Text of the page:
Small things can lead to big things, meaningfully – “a journey of a thousand step starts with….”. Or maybe you will publish something that is meaningful to a small audience, or even one person. Or maybe you just need to publish it, to at least see, even if you fail to touch anyone else. Those seem like more substantial reasons not to feel insignificant.

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        To me the funny thing about left-pad is the fact that it appears to have caused padStart to finally get added to the language. Turns out that at least one extremely high chaos way of influencing the tc39 committee does exist and work.

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      Worries about significance are more a problem in art and other types of entertainment than in software, I feel. In those you have to be able to “hit the high notes” to make something really great. In software you can make something really great by just exploring & dumping a lot of labor into it over a long period of time. There is endless work that needs to be done. Who is going to do it? You can. Maybe you won’t be a programmer-household name like John Carmack or Edsger Dijkstra but honestly who cares about that, that sort of awareness accumulation is (1) largely a product of chance feedback loops and (2) irrelevant, who cares whether people who don’t understand your work have heard of your work.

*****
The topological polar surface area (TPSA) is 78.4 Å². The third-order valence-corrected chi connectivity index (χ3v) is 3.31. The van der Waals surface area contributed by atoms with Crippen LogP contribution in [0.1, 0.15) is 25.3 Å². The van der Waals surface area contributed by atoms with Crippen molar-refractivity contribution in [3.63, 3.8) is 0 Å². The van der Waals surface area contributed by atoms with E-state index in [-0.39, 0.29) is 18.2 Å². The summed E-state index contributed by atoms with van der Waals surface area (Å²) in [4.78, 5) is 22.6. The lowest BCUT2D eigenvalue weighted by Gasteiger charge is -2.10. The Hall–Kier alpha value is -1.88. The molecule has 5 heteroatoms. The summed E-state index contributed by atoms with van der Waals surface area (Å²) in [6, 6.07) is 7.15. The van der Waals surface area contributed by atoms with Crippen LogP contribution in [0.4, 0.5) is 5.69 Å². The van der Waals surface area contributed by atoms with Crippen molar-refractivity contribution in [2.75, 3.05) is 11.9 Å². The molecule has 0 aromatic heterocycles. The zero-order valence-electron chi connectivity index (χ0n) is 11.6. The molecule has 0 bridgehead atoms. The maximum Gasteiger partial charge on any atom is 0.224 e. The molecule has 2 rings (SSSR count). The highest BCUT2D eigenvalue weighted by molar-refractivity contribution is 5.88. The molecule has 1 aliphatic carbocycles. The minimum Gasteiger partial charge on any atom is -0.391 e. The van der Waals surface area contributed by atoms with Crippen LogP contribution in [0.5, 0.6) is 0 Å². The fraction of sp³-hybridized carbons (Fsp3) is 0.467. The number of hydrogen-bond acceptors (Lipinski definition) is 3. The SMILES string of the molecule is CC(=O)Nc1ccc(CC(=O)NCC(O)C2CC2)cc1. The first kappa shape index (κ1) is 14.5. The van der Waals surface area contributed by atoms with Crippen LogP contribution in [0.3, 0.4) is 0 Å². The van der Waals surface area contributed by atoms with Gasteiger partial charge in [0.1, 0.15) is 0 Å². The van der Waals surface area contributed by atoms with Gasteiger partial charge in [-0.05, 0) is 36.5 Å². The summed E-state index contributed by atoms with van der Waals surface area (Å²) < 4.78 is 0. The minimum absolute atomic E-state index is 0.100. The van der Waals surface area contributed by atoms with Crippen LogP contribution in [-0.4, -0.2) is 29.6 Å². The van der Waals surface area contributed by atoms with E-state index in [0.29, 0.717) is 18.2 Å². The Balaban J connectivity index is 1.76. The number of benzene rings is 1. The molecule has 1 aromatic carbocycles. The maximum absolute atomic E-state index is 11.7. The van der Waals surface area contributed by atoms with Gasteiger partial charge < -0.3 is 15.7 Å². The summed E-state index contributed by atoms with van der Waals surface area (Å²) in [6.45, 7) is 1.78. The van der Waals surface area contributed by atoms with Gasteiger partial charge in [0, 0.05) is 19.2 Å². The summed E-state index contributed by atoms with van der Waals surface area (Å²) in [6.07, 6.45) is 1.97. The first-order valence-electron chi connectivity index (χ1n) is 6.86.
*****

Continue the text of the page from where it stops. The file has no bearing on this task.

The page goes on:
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        I disagree about art being a judgement on technical ability. There’s a baseline, just like programming “you have to have a working program”.. but beyond that, its much more about polish & feel, just like you describe software.

        I wouldn’t describe it has hard work, as in dreadful long hours endlessly trying to attain something. But gradual, slow progress until eventually the pieces fit. Both processes are slow, but one will kill you, the other is rather enjoyable.

        I find people who say programming is hard work, tend to mean that software should be like that first approach, i thought this too & not being able to put in those hours made me feel inadequate & a failure, but i found its simply not true.

        These days i put in the hours, but never dreadfully push through, only when i enjoy it.

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      There’s so much work that needs to be done well, which means there’s plenty of work for you to do well. Focus more on that than what the comment section thinks, because they aren’t the ones actually arbitrating your success, they’re mostly just making noise.

      Also: kill your tech idols. They’re just people who have worked hard, been lucky to be in the right place at the right time, and had the privilege to hold onto a wave for long enough to become known.